The Bible Illuminated: R. Crumb’s Book of Genesis Robert Crumb spent nearly five years thinking about and drawing 206 sheets to illuminate the first book of the Old Testament -- chapter by chapter, scene by scene -- inside rectilinear panels whose wavy contours frame events with nervous visual energy. Engaging a master of the profane to tell a sacred story could have proved to be a wincing gimmick, but Crumb’s too good an artist for that. He’s not a believer in the divinity of the Bible’s authorship, and that sense of human origins is conveyed by his distinctive drawing style. The invigorating result is the restoration of historical literary and artistic power to a world-changing narrative (C.K.). Hammer Museum, 10899 Wilshire Blvd., Westwood. Tue.-Wed., Fri.-Sat., 11 a.m.-7 p.m.; Thu., 11 a.m.-9 p.m.; Sun., 11 a.m.-5 p.m.; closed Mon.; ends next Sun. (310) 443-7000.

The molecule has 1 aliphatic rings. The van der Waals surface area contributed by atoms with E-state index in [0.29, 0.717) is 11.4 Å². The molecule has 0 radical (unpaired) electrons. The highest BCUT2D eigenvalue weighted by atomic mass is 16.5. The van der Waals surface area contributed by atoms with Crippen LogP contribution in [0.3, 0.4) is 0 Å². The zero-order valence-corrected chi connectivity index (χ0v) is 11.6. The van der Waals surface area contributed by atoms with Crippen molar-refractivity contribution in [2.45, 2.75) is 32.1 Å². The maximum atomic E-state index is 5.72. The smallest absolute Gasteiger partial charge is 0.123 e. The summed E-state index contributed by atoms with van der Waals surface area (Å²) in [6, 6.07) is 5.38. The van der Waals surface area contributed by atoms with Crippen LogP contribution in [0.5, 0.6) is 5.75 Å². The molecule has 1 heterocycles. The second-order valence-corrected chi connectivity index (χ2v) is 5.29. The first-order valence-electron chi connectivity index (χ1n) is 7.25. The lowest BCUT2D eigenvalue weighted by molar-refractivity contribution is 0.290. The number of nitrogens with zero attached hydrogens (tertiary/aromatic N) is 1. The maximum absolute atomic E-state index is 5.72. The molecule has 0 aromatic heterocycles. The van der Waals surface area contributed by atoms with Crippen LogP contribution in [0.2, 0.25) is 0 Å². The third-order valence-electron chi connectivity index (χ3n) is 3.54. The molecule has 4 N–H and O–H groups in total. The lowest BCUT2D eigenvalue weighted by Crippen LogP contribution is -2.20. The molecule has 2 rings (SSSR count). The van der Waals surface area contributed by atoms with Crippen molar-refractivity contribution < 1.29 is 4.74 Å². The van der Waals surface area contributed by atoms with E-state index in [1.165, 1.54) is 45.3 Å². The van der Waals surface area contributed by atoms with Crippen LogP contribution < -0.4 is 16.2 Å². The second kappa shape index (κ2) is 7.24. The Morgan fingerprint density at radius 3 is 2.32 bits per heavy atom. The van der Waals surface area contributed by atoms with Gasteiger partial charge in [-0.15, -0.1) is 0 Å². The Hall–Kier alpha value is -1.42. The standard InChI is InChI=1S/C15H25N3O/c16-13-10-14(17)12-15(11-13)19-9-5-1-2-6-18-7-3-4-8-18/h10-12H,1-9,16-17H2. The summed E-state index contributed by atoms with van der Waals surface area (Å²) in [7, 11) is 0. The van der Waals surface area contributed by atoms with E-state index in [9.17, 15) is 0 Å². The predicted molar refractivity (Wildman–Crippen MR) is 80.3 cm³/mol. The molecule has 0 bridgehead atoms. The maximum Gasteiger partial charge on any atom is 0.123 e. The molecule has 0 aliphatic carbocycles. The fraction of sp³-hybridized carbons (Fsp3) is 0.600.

Tara Donovan The artist’s best sculptures employ thousands of ordinary household objects in installations whose structural integrity seems miraculous. Adjusted to respond to the architecture of the space in which they are installed, they establish a perceptual bridge between object and environment. Sometimes, though -- and too often in the traveling survey of 15 installations -- the sculptures seem to be little more than clever, arbitrary accumulations of material. Once grasped, they just sort of sit there. The selection is also odd. The show spans 2001 to ’08, with just one work from each of the first three years and one from ’07. Donovan’s is an uneven accomplishment, although at moments it takes your breath away (C.K.). Museum of Contemporary Art San Diego, Downtown, 1001 Kettner Blvd., San Diego. Thu.-Tue. 11 a.m.-5 p.m., 11 a.m.-7 p.m. every third Thursday; closed Wed.; ends Feb. 28. (858) 454-3541.